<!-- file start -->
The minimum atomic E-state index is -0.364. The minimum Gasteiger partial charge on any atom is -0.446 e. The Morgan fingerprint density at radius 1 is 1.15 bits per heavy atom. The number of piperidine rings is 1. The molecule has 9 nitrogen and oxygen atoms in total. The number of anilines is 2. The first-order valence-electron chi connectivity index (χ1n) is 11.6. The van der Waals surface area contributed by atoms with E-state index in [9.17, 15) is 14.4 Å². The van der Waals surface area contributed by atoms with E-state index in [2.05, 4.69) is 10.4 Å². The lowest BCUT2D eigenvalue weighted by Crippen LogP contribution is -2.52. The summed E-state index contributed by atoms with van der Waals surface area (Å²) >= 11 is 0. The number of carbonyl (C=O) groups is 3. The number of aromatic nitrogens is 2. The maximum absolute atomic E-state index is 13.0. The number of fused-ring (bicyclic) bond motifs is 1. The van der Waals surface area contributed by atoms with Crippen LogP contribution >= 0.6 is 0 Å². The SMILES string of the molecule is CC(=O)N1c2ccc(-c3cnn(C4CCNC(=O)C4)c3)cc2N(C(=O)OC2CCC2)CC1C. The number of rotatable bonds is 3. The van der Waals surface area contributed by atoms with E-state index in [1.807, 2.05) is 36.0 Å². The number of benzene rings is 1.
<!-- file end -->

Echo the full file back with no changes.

The minimum atomic E-state index is -0.364. The minimum Gasteiger partial charge on any atom is -0.446 e. The Morgan fingerprint density at radius 1 is 1.15 bits per heavy atom. The number of piperidine rings is 1. The molecule has 9 nitrogen and oxygen atoms in total. The number of anilines is 2. The first-order valence-electron chi connectivity index (χ1n) is 11.6. The van der Waals surface area contributed by atoms with E-state index in [9.17, 15) is 14.4 Å². The van der Waals surface area contributed by atoms with E-state index in [2.05, 4.69) is 10.4 Å². The lowest BCUT2D eigenvalue weighted by Crippen LogP contribution is -2.52. The summed E-state index contributed by atoms with van der Waals surface area (Å²) >= 11 is 0. The number of carbonyl (C=O) groups is 3. The number of aromatic nitrogens is 2. The maximum absolute atomic E-state index is 13.0. The number of fused-ring (bicyclic) bond motifs is 1. The van der Waals surface area contributed by atoms with Crippen LogP contribution >= 0.6 is 0 Å². The SMILES string of the molecule is CC(=O)N1c2ccc(-c3cnn(C4CCNC(=O)C4)c3)cc2N(C(=O)OC2CCC2)CC1C. The number of rotatable bonds is 3. The van der Waals surface area contributed by atoms with E-state index in [1.807, 2.05) is 36.0 Å². The number of benzene rings is 1.